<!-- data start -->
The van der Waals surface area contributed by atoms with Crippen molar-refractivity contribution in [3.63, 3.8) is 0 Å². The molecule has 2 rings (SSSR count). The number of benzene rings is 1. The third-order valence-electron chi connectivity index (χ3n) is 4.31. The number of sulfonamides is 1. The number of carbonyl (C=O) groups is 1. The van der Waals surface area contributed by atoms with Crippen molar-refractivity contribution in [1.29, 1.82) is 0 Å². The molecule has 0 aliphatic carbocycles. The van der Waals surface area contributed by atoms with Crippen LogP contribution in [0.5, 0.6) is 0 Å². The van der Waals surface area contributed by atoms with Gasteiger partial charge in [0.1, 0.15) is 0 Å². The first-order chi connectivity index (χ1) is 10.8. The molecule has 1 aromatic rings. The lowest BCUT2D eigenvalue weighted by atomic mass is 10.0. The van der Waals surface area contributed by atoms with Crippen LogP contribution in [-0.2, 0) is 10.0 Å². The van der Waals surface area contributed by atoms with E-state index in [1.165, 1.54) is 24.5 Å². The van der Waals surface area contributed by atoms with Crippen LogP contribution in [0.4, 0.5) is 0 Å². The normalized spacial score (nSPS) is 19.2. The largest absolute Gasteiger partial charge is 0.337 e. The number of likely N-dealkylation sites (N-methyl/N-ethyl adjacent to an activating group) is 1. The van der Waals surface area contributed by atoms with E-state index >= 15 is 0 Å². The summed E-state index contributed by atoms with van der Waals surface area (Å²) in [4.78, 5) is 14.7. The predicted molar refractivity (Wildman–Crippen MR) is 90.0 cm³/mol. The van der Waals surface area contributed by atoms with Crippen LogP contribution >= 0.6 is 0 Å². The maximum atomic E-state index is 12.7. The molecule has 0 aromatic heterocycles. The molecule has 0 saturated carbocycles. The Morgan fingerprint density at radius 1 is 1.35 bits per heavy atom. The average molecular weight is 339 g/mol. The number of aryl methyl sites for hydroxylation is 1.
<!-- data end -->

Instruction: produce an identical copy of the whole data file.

The van der Waals surface area contributed by atoms with Crippen molar-refractivity contribution in [3.63, 3.8) is 0 Å². The molecule has 2 rings (SSSR count). The number of benzene rings is 1. The third-order valence-electron chi connectivity index (χ3n) is 4.31. The number of sulfonamides is 1. The number of carbonyl (C=O) groups is 1. The van der Waals surface area contributed by atoms with Crippen molar-refractivity contribution in [1.29, 1.82) is 0 Å². The molecule has 0 aliphatic carbocycles. The van der Waals surface area contributed by atoms with Crippen LogP contribution in [0.5, 0.6) is 0 Å². The van der Waals surface area contributed by atoms with Gasteiger partial charge in [0.1, 0.15) is 0 Å². The first-order chi connectivity index (χ1) is 10.8. The molecule has 1 aromatic rings. The lowest BCUT2D eigenvalue weighted by atomic mass is 10.0. The van der Waals surface area contributed by atoms with Crippen LogP contribution in [-0.2, 0) is 10.0 Å². The van der Waals surface area contributed by atoms with E-state index in [1.165, 1.54) is 24.5 Å². The van der Waals surface area contributed by atoms with Crippen LogP contribution in [0.4, 0.5) is 0 Å². The normalized spacial score (nSPS) is 19.2. The largest absolute Gasteiger partial charge is 0.337 e. The number of likely N-dealkylation sites (N-methyl/N-ethyl adjacent to an activating group) is 1. The van der Waals surface area contributed by atoms with E-state index >= 15 is 0 Å². The summed E-state index contributed by atoms with van der Waals surface area (Å²) in [4.78, 5) is 14.7. The predicted molar refractivity (Wildman–Crippen MR) is 90.0 cm³/mol. The van der Waals surface area contributed by atoms with Crippen LogP contribution >= 0.6 is 0 Å². The maximum atomic E-state index is 12.7. The molecule has 0 aromatic heterocycles. The molecule has 0 saturated carbocycles. The Morgan fingerprint density at radius 1 is 1.35 bits per heavy atom. The average molecular weight is 339 g/mol. The number of aryl methyl sites for hydroxylation is 1.